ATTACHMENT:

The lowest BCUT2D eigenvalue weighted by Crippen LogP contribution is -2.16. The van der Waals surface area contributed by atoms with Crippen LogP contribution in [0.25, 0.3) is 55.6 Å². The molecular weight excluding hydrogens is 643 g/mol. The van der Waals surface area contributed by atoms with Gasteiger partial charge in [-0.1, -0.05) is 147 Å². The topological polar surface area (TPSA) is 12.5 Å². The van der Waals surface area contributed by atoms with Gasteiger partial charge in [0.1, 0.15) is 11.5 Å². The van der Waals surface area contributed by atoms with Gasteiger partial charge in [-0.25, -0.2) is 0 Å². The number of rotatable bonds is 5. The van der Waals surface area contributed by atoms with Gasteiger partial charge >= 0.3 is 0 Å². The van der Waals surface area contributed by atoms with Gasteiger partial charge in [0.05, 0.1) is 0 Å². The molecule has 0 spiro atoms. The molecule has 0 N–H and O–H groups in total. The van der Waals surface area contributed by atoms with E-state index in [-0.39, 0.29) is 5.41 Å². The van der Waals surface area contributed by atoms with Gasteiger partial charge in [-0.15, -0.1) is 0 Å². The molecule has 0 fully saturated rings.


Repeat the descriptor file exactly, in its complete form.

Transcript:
The lowest BCUT2D eigenvalue weighted by Crippen LogP contribution is -2.16. The van der Waals surface area contributed by atoms with Crippen LogP contribution in [0.25, 0.3) is 55.6 Å². The molecular weight excluding hydrogens is 643 g/mol. The van der Waals surface area contributed by atoms with Gasteiger partial charge in [-0.1, -0.05) is 147 Å². The topological polar surface area (TPSA) is 12.5 Å². The van der Waals surface area contributed by atoms with Gasteiger partial charge in [0.1, 0.15) is 11.5 Å². The van der Waals surface area contributed by atoms with Gasteiger partial charge in [-0.25, -0.2) is 0 Å². The number of rotatable bonds is 5. The van der Waals surface area contributed by atoms with Gasteiger partial charge >= 0.3 is 0 Å². The van der Waals surface area contributed by atoms with Gasteiger partial charge in [0.05, 0.1) is 0 Å². The molecule has 0 spiro atoms. The molecule has 0 N–H and O–H groups in total. The van der Waals surface area contributed by atoms with E-state index in [-0.39, 0.29) is 5.41 Å². The van der Waals surface area contributed by atoms with Gasteiger partial charge in [-0.15, -0.1) is 0 Å². The molecule has 0 fully saturated rings.